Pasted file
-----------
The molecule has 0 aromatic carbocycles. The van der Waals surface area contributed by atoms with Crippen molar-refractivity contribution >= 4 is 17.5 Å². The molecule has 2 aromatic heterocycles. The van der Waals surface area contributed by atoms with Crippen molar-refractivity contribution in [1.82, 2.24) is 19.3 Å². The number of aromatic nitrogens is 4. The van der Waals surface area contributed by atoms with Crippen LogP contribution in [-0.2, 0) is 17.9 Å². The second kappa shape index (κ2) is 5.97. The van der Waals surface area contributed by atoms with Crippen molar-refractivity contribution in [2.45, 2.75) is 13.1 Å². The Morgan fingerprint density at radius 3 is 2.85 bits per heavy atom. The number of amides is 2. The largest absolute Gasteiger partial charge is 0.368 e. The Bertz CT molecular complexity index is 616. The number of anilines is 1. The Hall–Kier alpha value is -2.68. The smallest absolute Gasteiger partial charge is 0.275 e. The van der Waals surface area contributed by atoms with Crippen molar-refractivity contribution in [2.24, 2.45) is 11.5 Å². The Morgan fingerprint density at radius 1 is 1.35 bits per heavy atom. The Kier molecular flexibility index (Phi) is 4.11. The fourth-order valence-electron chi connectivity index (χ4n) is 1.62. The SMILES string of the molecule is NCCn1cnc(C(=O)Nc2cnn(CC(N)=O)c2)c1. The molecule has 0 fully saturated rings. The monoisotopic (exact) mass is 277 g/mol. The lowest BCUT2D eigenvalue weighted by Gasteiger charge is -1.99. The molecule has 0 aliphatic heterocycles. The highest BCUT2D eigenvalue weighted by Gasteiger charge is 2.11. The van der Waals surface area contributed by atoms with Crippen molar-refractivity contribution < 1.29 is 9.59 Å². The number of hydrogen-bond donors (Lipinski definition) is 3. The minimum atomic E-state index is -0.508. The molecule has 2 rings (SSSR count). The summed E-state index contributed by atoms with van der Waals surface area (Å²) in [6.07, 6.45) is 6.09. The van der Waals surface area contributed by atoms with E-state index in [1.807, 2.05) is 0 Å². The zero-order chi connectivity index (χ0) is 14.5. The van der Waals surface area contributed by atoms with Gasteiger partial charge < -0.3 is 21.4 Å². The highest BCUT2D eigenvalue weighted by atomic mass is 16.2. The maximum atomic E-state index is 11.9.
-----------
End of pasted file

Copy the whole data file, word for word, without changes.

The molecule has 0 aromatic carbocycles. The van der Waals surface area contributed by atoms with Crippen molar-refractivity contribution >= 4 is 17.5 Å². The molecule has 2 aromatic heterocycles. The van der Waals surface area contributed by atoms with Crippen molar-refractivity contribution in [1.82, 2.24) is 19.3 Å². The number of aromatic nitrogens is 4. The van der Waals surface area contributed by atoms with Crippen LogP contribution in [-0.2, 0) is 17.9 Å². The second kappa shape index (κ2) is 5.97. The van der Waals surface area contributed by atoms with Crippen molar-refractivity contribution in [2.45, 2.75) is 13.1 Å². The Morgan fingerprint density at radius 3 is 2.85 bits per heavy atom. The number of amides is 2. The largest absolute Gasteiger partial charge is 0.368 e. The Bertz CT molecular complexity index is 616. The number of anilines is 1. The Hall–Kier alpha value is -2.68. The smallest absolute Gasteiger partial charge is 0.275 e. The van der Waals surface area contributed by atoms with Crippen molar-refractivity contribution in [2.24, 2.45) is 11.5 Å². The Morgan fingerprint density at radius 1 is 1.35 bits per heavy atom. The Kier molecular flexibility index (Phi) is 4.11. The fourth-order valence-electron chi connectivity index (χ4n) is 1.62. The SMILES string of the molecule is NCCn1cnc(C(=O)Nc2cnn(CC(N)=O)c2)c1. The molecule has 0 fully saturated rings. The monoisotopic (exact) mass is 277 g/mol. The lowest BCUT2D eigenvalue weighted by Gasteiger charge is -1.99. The molecule has 0 aliphatic heterocycles. The highest BCUT2D eigenvalue weighted by Gasteiger charge is 2.11. The van der Waals surface area contributed by atoms with Crippen molar-refractivity contribution < 1.29 is 9.59 Å². The number of hydrogen-bond donors (Lipinski definition) is 3. The minimum atomic E-state index is -0.508. The molecule has 2 rings (SSSR count). The summed E-state index contributed by atoms with van der Waals surface area (Å²) in [6.07, 6.45) is 6.09. The van der Waals surface area contributed by atoms with E-state index in [1.807, 2.05) is 0 Å². The zero-order chi connectivity index (χ0) is 14.5. The van der Waals surface area contributed by atoms with Gasteiger partial charge < -0.3 is 21.4 Å². The highest BCUT2D eigenvalue weighted by atomic mass is 16.2. The maximum atomic E-state index is 11.9.